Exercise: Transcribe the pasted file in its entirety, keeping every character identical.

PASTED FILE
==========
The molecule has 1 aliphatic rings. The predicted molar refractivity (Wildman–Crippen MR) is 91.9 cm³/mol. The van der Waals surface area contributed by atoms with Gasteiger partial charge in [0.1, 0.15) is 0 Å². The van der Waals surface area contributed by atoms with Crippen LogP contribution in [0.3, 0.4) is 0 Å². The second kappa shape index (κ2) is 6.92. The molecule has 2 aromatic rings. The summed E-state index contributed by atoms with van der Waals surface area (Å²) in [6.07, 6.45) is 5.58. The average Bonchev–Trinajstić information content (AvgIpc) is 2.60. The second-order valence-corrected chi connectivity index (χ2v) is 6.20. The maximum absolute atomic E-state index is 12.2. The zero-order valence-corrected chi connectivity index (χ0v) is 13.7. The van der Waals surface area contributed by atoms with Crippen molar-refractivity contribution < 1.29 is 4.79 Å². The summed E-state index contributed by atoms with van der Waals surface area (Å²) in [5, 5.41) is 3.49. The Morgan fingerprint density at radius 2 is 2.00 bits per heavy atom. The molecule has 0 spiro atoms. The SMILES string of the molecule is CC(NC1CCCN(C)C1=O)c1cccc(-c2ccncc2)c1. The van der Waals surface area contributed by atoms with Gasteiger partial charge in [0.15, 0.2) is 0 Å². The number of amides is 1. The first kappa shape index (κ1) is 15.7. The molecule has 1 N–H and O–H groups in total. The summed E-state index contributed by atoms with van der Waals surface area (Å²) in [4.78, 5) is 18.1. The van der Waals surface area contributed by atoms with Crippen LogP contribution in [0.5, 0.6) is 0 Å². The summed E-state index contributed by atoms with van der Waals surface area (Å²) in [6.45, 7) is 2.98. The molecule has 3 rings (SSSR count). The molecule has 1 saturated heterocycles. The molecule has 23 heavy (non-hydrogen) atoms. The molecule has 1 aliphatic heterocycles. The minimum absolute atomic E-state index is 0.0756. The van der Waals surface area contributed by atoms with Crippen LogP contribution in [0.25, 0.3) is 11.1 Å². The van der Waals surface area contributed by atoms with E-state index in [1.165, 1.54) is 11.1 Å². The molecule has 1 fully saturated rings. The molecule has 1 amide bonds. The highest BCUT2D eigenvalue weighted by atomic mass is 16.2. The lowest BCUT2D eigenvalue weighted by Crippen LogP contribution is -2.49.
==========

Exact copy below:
The molecule has 1 aliphatic rings. The predicted molar refractivity (Wildman–Crippen MR) is 91.9 cm³/mol. The van der Waals surface area contributed by atoms with Gasteiger partial charge in [0.1, 0.15) is 0 Å². The van der Waals surface area contributed by atoms with Crippen LogP contribution in [0.3, 0.4) is 0 Å². The second kappa shape index (κ2) is 6.92. The molecule has 2 aromatic rings. The summed E-state index contributed by atoms with van der Waals surface area (Å²) in [6.07, 6.45) is 5.58. The average Bonchev–Trinajstić information content (AvgIpc) is 2.60. The second-order valence-corrected chi connectivity index (χ2v) is 6.20. The maximum absolute atomic E-state index is 12.2. The zero-order valence-corrected chi connectivity index (χ0v) is 13.7. The van der Waals surface area contributed by atoms with Crippen molar-refractivity contribution < 1.29 is 4.79 Å². The summed E-state index contributed by atoms with van der Waals surface area (Å²) in [5, 5.41) is 3.49. The Morgan fingerprint density at radius 2 is 2.00 bits per heavy atom. The molecule has 0 spiro atoms. The SMILES string of the molecule is CC(NC1CCCN(C)C1=O)c1cccc(-c2ccncc2)c1. The van der Waals surface area contributed by atoms with Gasteiger partial charge in [0.15, 0.2) is 0 Å². The number of amides is 1. The first kappa shape index (κ1) is 15.7. The molecule has 1 N–H and O–H groups in total. The summed E-state index contributed by atoms with van der Waals surface area (Å²) in [4.78, 5) is 18.1. The van der Waals surface area contributed by atoms with Crippen LogP contribution in [0.5, 0.6) is 0 Å². The summed E-state index contributed by atoms with van der Waals surface area (Å²) in [6.45, 7) is 2.98. The molecule has 3 rings (SSSR count). The molecule has 1 saturated heterocycles. The molecule has 23 heavy (non-hydrogen) atoms. The molecule has 1 aliphatic heterocycles. The minimum absolute atomic E-state index is 0.0756. The van der Waals surface area contributed by atoms with Crippen LogP contribution in [0.25, 0.3) is 11.1 Å². The van der Waals surface area contributed by atoms with E-state index in [1.165, 1.54) is 11.1 Å². The molecule has 1 fully saturated rings. The molecule has 1 amide bonds. The highest BCUT2D eigenvalue weighted by atomic mass is 16.2. The lowest BCUT2D eigenvalue weighted by Crippen LogP contribution is -2.49.